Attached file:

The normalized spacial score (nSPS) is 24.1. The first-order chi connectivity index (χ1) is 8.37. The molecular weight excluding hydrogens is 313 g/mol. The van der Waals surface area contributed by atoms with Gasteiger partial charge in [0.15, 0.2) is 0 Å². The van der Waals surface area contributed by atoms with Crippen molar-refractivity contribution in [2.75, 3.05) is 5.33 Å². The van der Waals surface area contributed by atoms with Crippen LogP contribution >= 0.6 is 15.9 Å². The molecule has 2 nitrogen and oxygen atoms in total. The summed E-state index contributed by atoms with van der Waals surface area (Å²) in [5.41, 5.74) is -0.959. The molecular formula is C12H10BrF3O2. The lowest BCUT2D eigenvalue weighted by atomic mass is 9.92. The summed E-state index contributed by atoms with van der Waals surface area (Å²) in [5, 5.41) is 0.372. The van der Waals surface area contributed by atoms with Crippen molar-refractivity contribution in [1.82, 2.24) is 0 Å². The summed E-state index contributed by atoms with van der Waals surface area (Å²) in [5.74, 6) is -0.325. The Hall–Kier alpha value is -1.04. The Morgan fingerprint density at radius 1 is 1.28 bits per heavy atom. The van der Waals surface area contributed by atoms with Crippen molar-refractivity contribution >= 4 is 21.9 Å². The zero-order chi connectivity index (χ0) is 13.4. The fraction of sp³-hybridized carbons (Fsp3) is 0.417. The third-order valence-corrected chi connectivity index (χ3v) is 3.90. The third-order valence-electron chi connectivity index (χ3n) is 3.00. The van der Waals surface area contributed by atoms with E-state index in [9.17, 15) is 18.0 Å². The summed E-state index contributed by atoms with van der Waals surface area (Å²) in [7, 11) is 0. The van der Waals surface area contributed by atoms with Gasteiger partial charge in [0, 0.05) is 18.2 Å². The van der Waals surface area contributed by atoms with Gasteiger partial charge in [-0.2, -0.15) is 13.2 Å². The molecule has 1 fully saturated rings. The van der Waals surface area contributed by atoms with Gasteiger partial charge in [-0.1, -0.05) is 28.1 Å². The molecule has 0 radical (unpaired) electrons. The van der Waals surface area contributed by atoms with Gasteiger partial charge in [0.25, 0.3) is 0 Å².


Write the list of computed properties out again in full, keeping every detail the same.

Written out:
The normalized spacial score (nSPS) is 24.1. The first-order chi connectivity index (χ1) is 8.37. The molecular weight excluding hydrogens is 313 g/mol. The van der Waals surface area contributed by atoms with Gasteiger partial charge in [0.15, 0.2) is 0 Å². The van der Waals surface area contributed by atoms with Crippen molar-refractivity contribution in [2.75, 3.05) is 5.33 Å². The van der Waals surface area contributed by atoms with Crippen LogP contribution >= 0.6 is 15.9 Å². The molecule has 2 nitrogen and oxygen atoms in total. The summed E-state index contributed by atoms with van der Waals surface area (Å²) in [5.41, 5.74) is -0.959. The molecular formula is C12H10BrF3O2. The lowest BCUT2D eigenvalue weighted by atomic mass is 9.92. The summed E-state index contributed by atoms with van der Waals surface area (Å²) in [5, 5.41) is 0.372. The van der Waals surface area contributed by atoms with Crippen molar-refractivity contribution in [1.82, 2.24) is 0 Å². The summed E-state index contributed by atoms with van der Waals surface area (Å²) in [5.74, 6) is -0.325. The Hall–Kier alpha value is -1.04. The Morgan fingerprint density at radius 1 is 1.28 bits per heavy atom. The van der Waals surface area contributed by atoms with Crippen molar-refractivity contribution >= 4 is 21.9 Å². The zero-order chi connectivity index (χ0) is 13.4. The fraction of sp³-hybridized carbons (Fsp3) is 0.417. The third-order valence-corrected chi connectivity index (χ3v) is 3.90. The third-order valence-electron chi connectivity index (χ3n) is 3.00. The van der Waals surface area contributed by atoms with E-state index in [9.17, 15) is 18.0 Å². The summed E-state index contributed by atoms with van der Waals surface area (Å²) in [7, 11) is 0. The van der Waals surface area contributed by atoms with Gasteiger partial charge in [0, 0.05) is 18.2 Å². The van der Waals surface area contributed by atoms with Gasteiger partial charge in [-0.2, -0.15) is 13.2 Å². The molecule has 1 fully saturated rings. The van der Waals surface area contributed by atoms with Gasteiger partial charge in [-0.1, -0.05) is 28.1 Å². The molecule has 0 radical (unpaired) electrons. The van der Waals surface area contributed by atoms with Gasteiger partial charge in [0.25, 0.3) is 0 Å².